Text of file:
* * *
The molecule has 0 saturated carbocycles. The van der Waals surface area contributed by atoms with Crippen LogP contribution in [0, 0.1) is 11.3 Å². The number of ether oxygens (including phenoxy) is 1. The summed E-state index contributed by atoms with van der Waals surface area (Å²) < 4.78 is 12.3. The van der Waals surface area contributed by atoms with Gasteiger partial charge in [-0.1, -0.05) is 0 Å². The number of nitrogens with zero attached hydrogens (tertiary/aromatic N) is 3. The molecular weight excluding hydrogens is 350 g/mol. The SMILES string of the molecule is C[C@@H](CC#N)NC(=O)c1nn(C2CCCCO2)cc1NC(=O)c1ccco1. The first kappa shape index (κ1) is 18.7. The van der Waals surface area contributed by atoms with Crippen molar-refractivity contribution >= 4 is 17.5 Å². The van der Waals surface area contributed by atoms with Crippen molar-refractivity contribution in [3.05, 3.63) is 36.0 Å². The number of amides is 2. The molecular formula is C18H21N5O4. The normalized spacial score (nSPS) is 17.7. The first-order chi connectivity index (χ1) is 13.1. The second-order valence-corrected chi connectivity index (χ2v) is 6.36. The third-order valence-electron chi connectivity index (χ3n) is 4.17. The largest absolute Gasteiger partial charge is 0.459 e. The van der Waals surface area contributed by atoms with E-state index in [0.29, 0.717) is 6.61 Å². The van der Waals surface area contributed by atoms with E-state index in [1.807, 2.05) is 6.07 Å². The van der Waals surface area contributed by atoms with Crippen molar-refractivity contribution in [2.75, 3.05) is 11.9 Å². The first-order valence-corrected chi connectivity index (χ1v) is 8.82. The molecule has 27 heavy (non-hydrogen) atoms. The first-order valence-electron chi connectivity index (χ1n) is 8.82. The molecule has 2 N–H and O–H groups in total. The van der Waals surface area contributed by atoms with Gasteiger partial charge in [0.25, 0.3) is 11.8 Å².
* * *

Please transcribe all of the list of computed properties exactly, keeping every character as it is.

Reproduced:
The molecule has 0 saturated carbocycles. The van der Waals surface area contributed by atoms with Crippen LogP contribution in [0, 0.1) is 11.3 Å². The number of ether oxygens (including phenoxy) is 1. The summed E-state index contributed by atoms with van der Waals surface area (Å²) < 4.78 is 12.3. The van der Waals surface area contributed by atoms with Gasteiger partial charge in [-0.1, -0.05) is 0 Å². The number of nitrogens with zero attached hydrogens (tertiary/aromatic N) is 3. The molecular weight excluding hydrogens is 350 g/mol. The SMILES string of the molecule is C[C@@H](CC#N)NC(=O)c1nn(C2CCCCO2)cc1NC(=O)c1ccco1. The first kappa shape index (κ1) is 18.7. The van der Waals surface area contributed by atoms with Crippen molar-refractivity contribution >= 4 is 17.5 Å². The van der Waals surface area contributed by atoms with Crippen molar-refractivity contribution in [3.05, 3.63) is 36.0 Å². The number of amides is 2. The molecular formula is C18H21N5O4. The normalized spacial score (nSPS) is 17.7. The first-order chi connectivity index (χ1) is 13.1. The second-order valence-corrected chi connectivity index (χ2v) is 6.36. The third-order valence-electron chi connectivity index (χ3n) is 4.17. The largest absolute Gasteiger partial charge is 0.459 e. The van der Waals surface area contributed by atoms with E-state index in [0.29, 0.717) is 6.61 Å². The van der Waals surface area contributed by atoms with E-state index in [1.807, 2.05) is 6.07 Å². The van der Waals surface area contributed by atoms with Crippen molar-refractivity contribution in [2.75, 3.05) is 11.9 Å². The first-order valence-corrected chi connectivity index (χ1v) is 8.82. The molecule has 27 heavy (non-hydrogen) atoms. The first-order valence-electron chi connectivity index (χ1n) is 8.82. The molecule has 2 N–H and O–H groups in total. The van der Waals surface area contributed by atoms with Gasteiger partial charge in [0.25, 0.3) is 11.8 Å².